Meet Debbie Cousins: dormouse monitor

In this series, we chat to the dedicated staff members, conservation partners and volunteers at PTES. We find out why each of them chose a career in wildlife conservation, what they find rewarding about their work and what they love most about what they do.

Debbie with a juvenile dormouse. Credit: Debbie Cousins.

Debbie Cousins

Dormouse monitor at Basildon Park in Berkshire

Tell us about yourself and the site you monitor

I work for the Environment Agency as a Biodiversity Officer so many people think the dormouse monitoring I do in my spare time is a bit of a busman’s holiday, but I love it. I think it’s the fact that you get to see and handle the actual animal that is so special, unlike many other mammal surveys where you just get to identify poo! Basildon Park is a large site owned by the National Trust and we have two separate monitoring sites in the park.

How long have you been monitoring for?

Since gaining my dormouse licence in 2014 I’ve been monitoring a few sites in Berkshire. But Basildon Park is the one that has yielded consistent dormouse records each year. Whilst training for my licence I also helped to monitor sites in Oxfordshire and West Sussex.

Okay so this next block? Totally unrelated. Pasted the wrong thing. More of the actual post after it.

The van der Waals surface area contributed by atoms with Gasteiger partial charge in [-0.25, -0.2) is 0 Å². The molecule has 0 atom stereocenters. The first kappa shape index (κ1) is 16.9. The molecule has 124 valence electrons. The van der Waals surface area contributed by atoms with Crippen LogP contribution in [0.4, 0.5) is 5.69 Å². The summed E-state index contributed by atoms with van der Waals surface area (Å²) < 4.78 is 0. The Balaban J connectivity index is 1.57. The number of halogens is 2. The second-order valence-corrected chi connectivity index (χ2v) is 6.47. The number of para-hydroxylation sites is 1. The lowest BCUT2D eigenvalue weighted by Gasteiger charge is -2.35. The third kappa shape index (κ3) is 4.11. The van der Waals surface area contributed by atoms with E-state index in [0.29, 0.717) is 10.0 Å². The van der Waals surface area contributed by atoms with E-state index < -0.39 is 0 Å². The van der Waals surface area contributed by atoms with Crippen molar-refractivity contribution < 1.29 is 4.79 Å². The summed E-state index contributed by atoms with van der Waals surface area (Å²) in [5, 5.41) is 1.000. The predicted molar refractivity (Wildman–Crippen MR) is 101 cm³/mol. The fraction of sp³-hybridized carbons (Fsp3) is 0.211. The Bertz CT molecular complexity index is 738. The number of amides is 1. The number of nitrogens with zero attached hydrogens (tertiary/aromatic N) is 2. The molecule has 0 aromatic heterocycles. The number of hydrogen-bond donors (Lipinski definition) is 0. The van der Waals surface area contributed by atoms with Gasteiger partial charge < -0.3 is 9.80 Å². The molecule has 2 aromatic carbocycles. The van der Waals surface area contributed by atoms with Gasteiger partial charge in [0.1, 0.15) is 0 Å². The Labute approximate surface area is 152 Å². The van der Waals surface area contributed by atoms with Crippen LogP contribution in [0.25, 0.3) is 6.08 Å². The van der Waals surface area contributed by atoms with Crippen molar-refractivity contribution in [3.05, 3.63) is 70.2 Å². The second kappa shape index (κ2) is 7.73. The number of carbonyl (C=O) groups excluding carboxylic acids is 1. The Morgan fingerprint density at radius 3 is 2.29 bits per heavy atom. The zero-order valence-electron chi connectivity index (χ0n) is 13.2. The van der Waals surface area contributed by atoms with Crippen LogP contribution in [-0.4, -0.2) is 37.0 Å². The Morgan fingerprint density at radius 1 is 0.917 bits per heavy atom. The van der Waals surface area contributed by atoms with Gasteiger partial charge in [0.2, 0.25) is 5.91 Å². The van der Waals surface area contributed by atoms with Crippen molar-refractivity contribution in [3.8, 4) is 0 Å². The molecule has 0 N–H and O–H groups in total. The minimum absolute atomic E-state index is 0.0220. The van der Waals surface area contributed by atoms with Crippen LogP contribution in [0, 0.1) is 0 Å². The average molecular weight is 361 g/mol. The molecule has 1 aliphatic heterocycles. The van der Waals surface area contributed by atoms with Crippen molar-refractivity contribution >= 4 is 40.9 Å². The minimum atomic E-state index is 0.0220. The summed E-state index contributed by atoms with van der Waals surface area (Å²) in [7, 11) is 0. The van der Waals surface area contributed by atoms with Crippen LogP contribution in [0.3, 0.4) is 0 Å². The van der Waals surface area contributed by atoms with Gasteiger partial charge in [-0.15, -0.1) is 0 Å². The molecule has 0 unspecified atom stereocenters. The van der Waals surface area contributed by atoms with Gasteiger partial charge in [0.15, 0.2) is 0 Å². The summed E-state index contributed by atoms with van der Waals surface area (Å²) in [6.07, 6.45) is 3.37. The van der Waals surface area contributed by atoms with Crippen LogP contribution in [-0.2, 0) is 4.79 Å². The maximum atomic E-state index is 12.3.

What’s the most memorable day you’ve had looking for dormice?

My most memorable day was in September 2018 at Basildon Park where one box had a lactating female with seven eyes open dormice. Not only was this the largest number of young I had ever encountered in one box, it also happened to be the day when The Mammal Society were running a dormouse training course on the site. So it was lovely to be able to show the attendees the contents of this box!

Another interesting find was at Peckmoor Copse in Berkshire, owned and managed by the Berkshire, Buckinghamshire and Oxfordshire Wildlife Trust, where we regularly found toads in two of the dormouse boxes.

Describe your woodland and why it’s special to you

It’s a lovely deciduous woodland in a beautiful setting overlooking the River Thames near Pangbourne and is designated as a Local Wildlife Site. It’s enhanced by the adjacent chalk grassland with a diverse flora in the summer including pyramidal orchids. 

What are the challenges at the site?

The steep wooded slopes can be quite a challenge, especially where there are numerous mammal burrows to avoid tripping up on! It’s also open to the public but we’ve never had a problem with people tampering with the boxes and passersby are always interested in what we are doing.

Tell us something about you we wouldn’t expect from a dormouse monitor

My first passion is plants but dormice, in fact all native mammals, come a close second.

Taking part in a box check. Credit: Debbie Cousins.

Can you help us reintroduce more dormice to the wild?

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